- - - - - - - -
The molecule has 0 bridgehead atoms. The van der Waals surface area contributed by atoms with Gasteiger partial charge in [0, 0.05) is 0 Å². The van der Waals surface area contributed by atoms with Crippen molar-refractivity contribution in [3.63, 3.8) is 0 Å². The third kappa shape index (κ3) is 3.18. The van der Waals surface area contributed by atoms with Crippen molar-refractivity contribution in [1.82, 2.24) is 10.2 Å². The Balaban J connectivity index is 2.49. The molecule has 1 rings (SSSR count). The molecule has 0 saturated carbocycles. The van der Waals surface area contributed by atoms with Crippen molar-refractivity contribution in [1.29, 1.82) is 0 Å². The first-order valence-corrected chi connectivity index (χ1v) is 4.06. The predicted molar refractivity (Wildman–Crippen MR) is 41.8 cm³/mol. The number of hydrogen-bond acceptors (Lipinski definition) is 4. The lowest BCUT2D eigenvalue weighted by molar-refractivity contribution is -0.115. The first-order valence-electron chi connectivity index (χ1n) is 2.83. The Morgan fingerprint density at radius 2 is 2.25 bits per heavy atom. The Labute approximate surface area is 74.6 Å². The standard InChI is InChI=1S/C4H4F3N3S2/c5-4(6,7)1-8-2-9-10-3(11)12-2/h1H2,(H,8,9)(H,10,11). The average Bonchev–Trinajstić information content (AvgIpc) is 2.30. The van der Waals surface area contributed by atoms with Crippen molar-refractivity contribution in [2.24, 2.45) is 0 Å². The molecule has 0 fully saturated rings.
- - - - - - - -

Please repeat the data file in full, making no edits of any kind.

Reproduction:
The molecule has 0 bridgehead atoms. The van der Waals surface area contributed by atoms with Gasteiger partial charge in [0, 0.05) is 0 Å². The van der Waals surface area contributed by atoms with Crippen molar-refractivity contribution in [3.63, 3.8) is 0 Å². The third kappa shape index (κ3) is 3.18. The van der Waals surface area contributed by atoms with Crippen molar-refractivity contribution in [1.82, 2.24) is 10.2 Å². The Balaban J connectivity index is 2.49. The molecule has 1 rings (SSSR count). The molecule has 0 saturated carbocycles. The van der Waals surface area contributed by atoms with Crippen molar-refractivity contribution in [1.29, 1.82) is 0 Å². The first-order valence-corrected chi connectivity index (χ1v) is 4.06. The predicted molar refractivity (Wildman–Crippen MR) is 41.8 cm³/mol. The number of hydrogen-bond acceptors (Lipinski definition) is 4. The lowest BCUT2D eigenvalue weighted by molar-refractivity contribution is -0.115. The first-order valence-electron chi connectivity index (χ1n) is 2.83. The Morgan fingerprint density at radius 2 is 2.25 bits per heavy atom. The Labute approximate surface area is 74.6 Å². The standard InChI is InChI=1S/C4H4F3N3S2/c5-4(6,7)1-8-2-9-10-3(11)12-2/h1H2,(H,8,9)(H,10,11). The average Bonchev–Trinajstić information content (AvgIpc) is 2.30. The van der Waals surface area contributed by atoms with Crippen molar-refractivity contribution in [2.24, 2.45) is 0 Å². The molecule has 0 fully saturated rings.